Just to make sure I wasn't missing any kind of perspective on the lobby during Tony Blair's era I also got this more lightweight effort by Lance Price, a former colleague at the BBC who was headhunted by Labour just before their landslide win in 1997.
Lance is a nice bloke, but that place and time was no place for that breed of individual. Recruited by Campbell he has a little desk in a corridor outside Tony and Alastair's office. He is, to put it frankly, their bag man. If, in the days of the Spanish Inquisition Torquemada had appointed a cheery vicar to keep the pokers warm and carry the braziers, then this is the kind of diary he might have penned afterwards.
At first suffused by mission and purpose he slips all to easily into the trench warfare of rebuttal and counterspin. Each little story has to be dealt with by 'briefing' some partial truth or another to a matey hack, each day a 'trivial' headline which somehow Number 10 has to get the better of.
A serious man with real intelligence, Lance spends some of the book lambasting the media for their obsession with personality and trivia, then finds himself worrying about the presentation of a Prime Ministerial photo op with Westlife. Eventually the powers-that-be move him to the Labour HQ at Millbank to work with a virtually bankrupt party split down the middle between the friends of Gordon and everyone else.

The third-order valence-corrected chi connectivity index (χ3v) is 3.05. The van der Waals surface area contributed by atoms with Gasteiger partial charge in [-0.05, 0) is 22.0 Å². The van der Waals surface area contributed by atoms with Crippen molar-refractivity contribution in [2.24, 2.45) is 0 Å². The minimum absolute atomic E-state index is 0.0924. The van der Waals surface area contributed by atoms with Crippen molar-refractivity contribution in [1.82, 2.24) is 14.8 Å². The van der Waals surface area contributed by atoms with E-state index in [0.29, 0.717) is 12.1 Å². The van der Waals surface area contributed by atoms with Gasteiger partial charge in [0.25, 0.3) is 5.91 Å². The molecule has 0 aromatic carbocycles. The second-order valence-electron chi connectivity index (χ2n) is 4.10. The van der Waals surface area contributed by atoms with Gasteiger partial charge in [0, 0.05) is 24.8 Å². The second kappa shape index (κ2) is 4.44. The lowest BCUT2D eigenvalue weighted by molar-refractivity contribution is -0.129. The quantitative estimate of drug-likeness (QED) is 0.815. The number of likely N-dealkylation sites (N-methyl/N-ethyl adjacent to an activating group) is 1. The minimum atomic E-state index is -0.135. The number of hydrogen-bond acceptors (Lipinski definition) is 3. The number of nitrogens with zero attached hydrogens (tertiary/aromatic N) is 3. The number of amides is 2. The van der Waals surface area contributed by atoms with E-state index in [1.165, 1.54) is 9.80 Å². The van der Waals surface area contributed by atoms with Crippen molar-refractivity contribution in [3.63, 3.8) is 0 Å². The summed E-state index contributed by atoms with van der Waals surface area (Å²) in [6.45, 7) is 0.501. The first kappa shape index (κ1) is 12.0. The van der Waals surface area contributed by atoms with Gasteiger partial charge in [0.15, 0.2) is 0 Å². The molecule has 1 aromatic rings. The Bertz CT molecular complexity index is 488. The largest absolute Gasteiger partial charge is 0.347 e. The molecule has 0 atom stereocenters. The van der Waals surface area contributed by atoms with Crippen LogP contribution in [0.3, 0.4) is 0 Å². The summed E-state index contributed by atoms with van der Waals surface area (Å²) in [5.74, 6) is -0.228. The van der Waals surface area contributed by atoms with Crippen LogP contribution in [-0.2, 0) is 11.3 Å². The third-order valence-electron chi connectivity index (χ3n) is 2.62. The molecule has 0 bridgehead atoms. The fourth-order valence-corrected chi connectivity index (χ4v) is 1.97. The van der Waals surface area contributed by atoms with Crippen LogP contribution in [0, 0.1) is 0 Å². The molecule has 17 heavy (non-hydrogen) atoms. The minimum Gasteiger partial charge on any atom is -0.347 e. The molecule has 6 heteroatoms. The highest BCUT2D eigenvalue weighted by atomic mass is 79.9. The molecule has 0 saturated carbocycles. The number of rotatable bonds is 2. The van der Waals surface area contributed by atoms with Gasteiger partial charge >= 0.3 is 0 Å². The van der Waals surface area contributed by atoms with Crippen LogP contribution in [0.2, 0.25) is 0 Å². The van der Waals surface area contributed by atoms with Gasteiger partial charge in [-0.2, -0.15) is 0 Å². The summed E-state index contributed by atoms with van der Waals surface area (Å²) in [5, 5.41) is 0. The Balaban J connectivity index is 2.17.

Important decisions involving billions of pounds and people's lives are being taken, yet somehow this journal of an eyewitness close to events comes perilously close to Brian Rix farce. Prescott 'in a dreadful moment' is suprised without his trousers by our hero. Other ministers are stripped of their auras - Mo Mowlem, for example, is revealed as playing a weak hand badly in her dealings with Blair.
To be honest it's not bad, and Amazon are offering a good deal on it. But Campbell's memoir, for all its omissions and obvious rewriting after the fact, must now be ahead of the pack. Until Tony does his book, that is.